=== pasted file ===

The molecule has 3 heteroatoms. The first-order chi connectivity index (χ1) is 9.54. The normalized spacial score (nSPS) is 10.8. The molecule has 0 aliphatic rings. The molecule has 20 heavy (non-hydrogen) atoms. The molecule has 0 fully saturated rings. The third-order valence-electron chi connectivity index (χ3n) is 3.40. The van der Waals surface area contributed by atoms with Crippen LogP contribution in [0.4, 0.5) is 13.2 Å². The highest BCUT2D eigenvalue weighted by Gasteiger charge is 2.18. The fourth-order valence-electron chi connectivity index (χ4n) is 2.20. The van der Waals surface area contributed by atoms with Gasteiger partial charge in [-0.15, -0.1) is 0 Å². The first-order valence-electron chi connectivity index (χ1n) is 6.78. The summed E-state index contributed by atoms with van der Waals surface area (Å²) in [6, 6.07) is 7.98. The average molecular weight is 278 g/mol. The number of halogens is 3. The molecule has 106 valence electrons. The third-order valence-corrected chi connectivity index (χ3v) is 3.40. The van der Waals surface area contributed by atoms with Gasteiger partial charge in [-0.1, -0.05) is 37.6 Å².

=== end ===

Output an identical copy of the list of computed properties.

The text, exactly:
The molecule has 3 heteroatoms. The first-order chi connectivity index (χ1) is 9.54. The normalized spacial score (nSPS) is 10.8. The molecule has 0 aliphatic rings. The molecule has 20 heavy (non-hydrogen) atoms. The molecule has 0 fully saturated rings. The third-order valence-electron chi connectivity index (χ3n) is 3.40. The van der Waals surface area contributed by atoms with Crippen LogP contribution in [0.4, 0.5) is 13.2 Å². The highest BCUT2D eigenvalue weighted by Gasteiger charge is 2.18. The fourth-order valence-electron chi connectivity index (χ4n) is 2.20. The van der Waals surface area contributed by atoms with Gasteiger partial charge in [-0.15, -0.1) is 0 Å². The first-order valence-electron chi connectivity index (χ1n) is 6.78. The summed E-state index contributed by atoms with van der Waals surface area (Å²) in [6, 6.07) is 7.98. The average molecular weight is 278 g/mol. The number of halogens is 3. The molecule has 106 valence electrons. The third-order valence-corrected chi connectivity index (χ3v) is 3.40. The van der Waals surface area contributed by atoms with Gasteiger partial charge in [-0.1, -0.05) is 37.6 Å².